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Note to Volunteers
Girl Scout Global Action award activities are dynamic ways for Ambassadors to learn about the eight United Nations' Millennium Development Goals (MDGs) to end extreme poverty and address other critical world issues. By working on this award, Ambassadors are joining a worldwide effort to address issues that affect girls and women around the world.
As a volunteer, you'll help girls enjoy the activities by:
The Global Action Award is now an OFFICIAL Award and therefore it may be worn on the front of the Official Uniform sash or vest. To earn the award, girls complete one or more activities below.
As an Ambassador, you're now ready to carry your voice, message, and convictions out into the world. By working on the Global Action award, you'll be partnering with the World Association of Girl Guides and Girl Scouts (WAGGGS) to make the world a better place. WAGGGS is a worldwide movement comprised of 10 million girls throughout 145 countries. By earning the award, you're aiding in WAGGGS's dedication to help realize the UN Millennium Development Goals, such as addressing world poverty.
The Global Action award is a great window into the Ambassador leadership journeys. For example, any of the eight Millennium Development Goals could be a focus for your experience with the Your Voice, Your World journey in the It's Your World - Change It! series. And, if you find activities 8 and 10 (see below) compelling, and you may want to go further to understand the root causes of disease and how to prevent them. If you are working on the It's Your Planet – Love It! series,you might tie your work with Justice to any of the Global Action award activities.
Global Action Award for Girl Scout Ambassadors
Girls complete one or more activity to receive the award
1. Famine is a serious issue that is often taken up by celebrities who use their high profiles to make the world a better place. Learn about past efforts such as We Are the World and Live Aid concerts. How did these events help address global famine? What problems does the hunger movement continue to face? Organize a debate about the complexities surrounding benefits and costs of food aid. (Millennium Development Goal: Ending hunger and poverty)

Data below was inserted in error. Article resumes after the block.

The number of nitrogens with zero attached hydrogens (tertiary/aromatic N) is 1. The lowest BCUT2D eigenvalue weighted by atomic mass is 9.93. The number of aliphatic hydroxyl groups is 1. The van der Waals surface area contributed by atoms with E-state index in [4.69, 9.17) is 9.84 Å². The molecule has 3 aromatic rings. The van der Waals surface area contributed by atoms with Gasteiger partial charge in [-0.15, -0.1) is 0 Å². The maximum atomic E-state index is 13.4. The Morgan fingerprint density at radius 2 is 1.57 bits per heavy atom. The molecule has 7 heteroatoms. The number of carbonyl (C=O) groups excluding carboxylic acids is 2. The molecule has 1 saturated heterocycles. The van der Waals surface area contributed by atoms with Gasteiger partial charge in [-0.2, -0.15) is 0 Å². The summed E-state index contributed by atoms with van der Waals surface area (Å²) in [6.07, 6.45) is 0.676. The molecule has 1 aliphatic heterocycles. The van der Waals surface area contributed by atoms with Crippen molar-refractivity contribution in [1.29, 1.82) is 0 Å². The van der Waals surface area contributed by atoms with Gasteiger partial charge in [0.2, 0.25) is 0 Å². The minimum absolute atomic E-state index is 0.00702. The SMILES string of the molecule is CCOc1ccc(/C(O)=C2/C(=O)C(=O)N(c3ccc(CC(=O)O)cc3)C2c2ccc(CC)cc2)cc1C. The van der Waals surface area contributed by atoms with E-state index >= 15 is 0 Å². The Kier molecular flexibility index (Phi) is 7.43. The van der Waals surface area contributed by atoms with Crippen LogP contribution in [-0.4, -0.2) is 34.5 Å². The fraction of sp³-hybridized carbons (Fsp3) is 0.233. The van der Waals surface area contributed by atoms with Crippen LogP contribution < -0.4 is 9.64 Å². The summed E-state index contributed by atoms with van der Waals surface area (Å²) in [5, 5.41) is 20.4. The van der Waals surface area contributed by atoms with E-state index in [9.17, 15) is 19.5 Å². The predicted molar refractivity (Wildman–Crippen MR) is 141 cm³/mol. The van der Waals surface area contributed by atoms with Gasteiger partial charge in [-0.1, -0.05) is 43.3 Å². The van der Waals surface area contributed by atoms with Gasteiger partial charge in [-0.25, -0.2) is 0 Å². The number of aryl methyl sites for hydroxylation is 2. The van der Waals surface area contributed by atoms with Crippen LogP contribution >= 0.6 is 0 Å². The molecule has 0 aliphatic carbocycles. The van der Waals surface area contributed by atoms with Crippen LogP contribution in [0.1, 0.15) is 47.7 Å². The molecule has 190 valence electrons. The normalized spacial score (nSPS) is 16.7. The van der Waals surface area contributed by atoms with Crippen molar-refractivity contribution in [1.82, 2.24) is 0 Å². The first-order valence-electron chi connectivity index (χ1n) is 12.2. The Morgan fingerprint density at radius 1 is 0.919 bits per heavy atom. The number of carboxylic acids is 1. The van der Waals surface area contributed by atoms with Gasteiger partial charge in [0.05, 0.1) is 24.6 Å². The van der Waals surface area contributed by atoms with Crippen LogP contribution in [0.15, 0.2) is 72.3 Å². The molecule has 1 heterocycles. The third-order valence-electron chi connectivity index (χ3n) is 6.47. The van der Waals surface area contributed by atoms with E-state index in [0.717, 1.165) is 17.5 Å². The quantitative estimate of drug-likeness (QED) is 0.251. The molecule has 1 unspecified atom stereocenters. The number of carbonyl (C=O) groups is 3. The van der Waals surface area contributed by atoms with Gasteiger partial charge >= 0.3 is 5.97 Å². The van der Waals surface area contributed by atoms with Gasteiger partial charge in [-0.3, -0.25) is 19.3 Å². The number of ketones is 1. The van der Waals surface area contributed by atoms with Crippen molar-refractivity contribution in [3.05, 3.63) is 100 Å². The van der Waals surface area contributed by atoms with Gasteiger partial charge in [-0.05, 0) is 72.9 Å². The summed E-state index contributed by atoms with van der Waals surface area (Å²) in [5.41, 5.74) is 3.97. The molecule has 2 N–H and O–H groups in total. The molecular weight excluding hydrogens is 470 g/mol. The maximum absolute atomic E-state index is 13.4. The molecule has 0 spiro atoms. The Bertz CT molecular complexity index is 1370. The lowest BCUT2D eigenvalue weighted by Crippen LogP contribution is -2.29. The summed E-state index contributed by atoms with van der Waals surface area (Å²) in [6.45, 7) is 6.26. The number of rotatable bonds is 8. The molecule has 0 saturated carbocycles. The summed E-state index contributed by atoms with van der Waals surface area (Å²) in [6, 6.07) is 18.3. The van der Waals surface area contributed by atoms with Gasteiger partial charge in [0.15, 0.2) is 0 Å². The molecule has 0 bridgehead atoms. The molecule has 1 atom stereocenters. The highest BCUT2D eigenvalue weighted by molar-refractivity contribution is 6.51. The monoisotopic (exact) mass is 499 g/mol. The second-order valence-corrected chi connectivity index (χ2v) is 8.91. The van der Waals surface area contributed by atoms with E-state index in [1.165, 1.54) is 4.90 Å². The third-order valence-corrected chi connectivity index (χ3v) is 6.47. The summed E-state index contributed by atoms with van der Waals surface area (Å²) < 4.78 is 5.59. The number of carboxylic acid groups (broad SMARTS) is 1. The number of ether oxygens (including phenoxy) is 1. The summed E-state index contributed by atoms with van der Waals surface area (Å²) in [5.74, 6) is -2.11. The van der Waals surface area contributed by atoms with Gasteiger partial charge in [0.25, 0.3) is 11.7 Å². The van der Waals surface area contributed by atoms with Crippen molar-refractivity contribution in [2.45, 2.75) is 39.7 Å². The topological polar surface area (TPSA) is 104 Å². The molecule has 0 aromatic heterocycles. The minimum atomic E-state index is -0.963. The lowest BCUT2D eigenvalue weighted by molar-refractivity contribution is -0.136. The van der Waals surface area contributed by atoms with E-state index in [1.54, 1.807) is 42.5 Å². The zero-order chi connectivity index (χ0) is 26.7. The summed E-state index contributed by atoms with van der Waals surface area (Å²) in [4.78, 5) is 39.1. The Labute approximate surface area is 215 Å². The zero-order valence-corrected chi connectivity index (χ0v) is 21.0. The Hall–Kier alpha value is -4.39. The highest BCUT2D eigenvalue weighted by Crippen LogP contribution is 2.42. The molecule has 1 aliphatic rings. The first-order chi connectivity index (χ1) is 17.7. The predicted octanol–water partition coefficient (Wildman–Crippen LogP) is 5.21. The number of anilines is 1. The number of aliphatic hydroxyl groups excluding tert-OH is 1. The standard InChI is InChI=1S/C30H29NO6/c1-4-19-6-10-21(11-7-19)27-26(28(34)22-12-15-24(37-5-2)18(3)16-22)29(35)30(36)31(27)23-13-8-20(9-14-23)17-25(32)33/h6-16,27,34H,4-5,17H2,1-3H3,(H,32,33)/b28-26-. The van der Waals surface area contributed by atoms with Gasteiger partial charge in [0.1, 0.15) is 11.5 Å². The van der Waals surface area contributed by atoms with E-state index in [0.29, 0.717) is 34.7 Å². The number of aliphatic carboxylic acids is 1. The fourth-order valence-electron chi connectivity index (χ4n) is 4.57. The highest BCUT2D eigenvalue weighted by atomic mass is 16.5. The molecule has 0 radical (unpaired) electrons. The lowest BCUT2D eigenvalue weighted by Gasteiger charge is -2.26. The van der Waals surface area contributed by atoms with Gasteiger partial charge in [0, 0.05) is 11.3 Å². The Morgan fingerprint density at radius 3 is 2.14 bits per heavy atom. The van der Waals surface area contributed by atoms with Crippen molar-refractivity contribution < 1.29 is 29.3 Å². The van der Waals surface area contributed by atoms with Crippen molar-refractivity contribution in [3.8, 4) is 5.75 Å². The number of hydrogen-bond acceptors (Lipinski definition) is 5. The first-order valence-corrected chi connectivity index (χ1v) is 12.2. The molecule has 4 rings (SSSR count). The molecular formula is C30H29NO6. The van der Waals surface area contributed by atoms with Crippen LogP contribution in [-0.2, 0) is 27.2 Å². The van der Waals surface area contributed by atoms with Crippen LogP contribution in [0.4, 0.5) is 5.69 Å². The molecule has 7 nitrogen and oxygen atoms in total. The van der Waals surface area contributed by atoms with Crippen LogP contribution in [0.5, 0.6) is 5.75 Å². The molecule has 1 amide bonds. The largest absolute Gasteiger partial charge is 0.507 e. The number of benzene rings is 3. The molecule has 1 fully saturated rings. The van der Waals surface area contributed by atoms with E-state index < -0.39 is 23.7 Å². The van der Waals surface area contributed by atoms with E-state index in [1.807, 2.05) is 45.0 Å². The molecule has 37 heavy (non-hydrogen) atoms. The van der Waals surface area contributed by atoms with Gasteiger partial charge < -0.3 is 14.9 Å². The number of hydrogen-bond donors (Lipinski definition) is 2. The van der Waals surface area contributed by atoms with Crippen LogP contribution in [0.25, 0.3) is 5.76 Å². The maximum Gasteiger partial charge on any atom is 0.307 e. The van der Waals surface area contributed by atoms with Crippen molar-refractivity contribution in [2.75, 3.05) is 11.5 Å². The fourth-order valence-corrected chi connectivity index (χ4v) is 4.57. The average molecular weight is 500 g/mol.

2. Do you know what the terms credit and microfinance mean? Have you ever heard of Kiva, Grameen, ACCION, or Sewa? These microcredit organizations are doing exciting work in their relationship to poverty and economic development, especially for women. Create a campaign to raise awareness of one of these organizations. (Millennium Development Goal: Ending hunger and poverty)
3. Can you imagine being denied an education? Investigate the importance of education by choosing two developing countries, one close to your home country and one far away. Find out about the education conditions for a girl your age. Compare with your home country. Do you have similar or different conditions? Discuss the difficulties for girls trying to get an education in developing countries. (Millennium Development Goal: Education opens doors)
4. Despite equal rights' gains for women in our society, a serious wage gap between women and men in the United States remains. How might this affect your future career plans? Look into the earnings gap between men and women, especially in the career you are interested in. What factors might cause men to earn more than women? Share your findings. (Millennium Development Goal: Empowering girls)
5. Today lots of residential and commercial building are going green. Find examples in your community. Then do this environmental project: if you could convert one building that you know into a green building, how would you go about it? Share your ideas. (Millennium Development Goal: Saving the planet)
6. Peoples' access to technology differs among countries of the world. Find out about efforts to "wire" different populations around the globe. On the flip side, observe technology use around you and create a collage of activities one could do in the United States without technology. Spark a discussion among Girl Scouts about how differences in technology access and use in populations around the world affects peoples' prospects for peace. (Millennium Development Goal: Promoting peace through partnership)
7. Rewrite a classic! Choose a popular fairytale such as Snow White or Cinderella and revise it to illustrate women's empowerment. For example, what if Cinderella didn't meet the Prince, but the fairy godmother set her up with a loan so she could started her own technology business? Use your imagination and have fun. Then read your story to younger girls. (Millennium Development Goal: Empowering girls)
8. Child health is an important world issue. On a map of the world, identify countries with the highest child mortality rates. Investigate the reasons—and possible antidotes—and write an op-ed article. Include in the piece why this issue is significant for you. Review the article with other Ambassadors and try to publish it in your school or a local newspaper. (Millennium Development Goal: Helping children survive)
9. It is essential for women to remain healthy when they are pregnant. Learn why by interviewing an obstetrician or midwife. Then find out about maternal health practices in a developing country. What can be done to provide good maternal care for all women? Educate others about your findings. (Millennium Development Goal: Keeping mothers healthy)
10. Interview someone or ask to visit a support group for people with a chronic or debilitating disease such as diabetes, cancer, tuberculosis, etc. Find out about prevention, treatment, and support for people with this disease. Then do something to help an individual (ask this person how you can help her), group, or organization. For example, find out how you can help educate others or raise awareness. (Millennium Development Goal: Preventing diseases)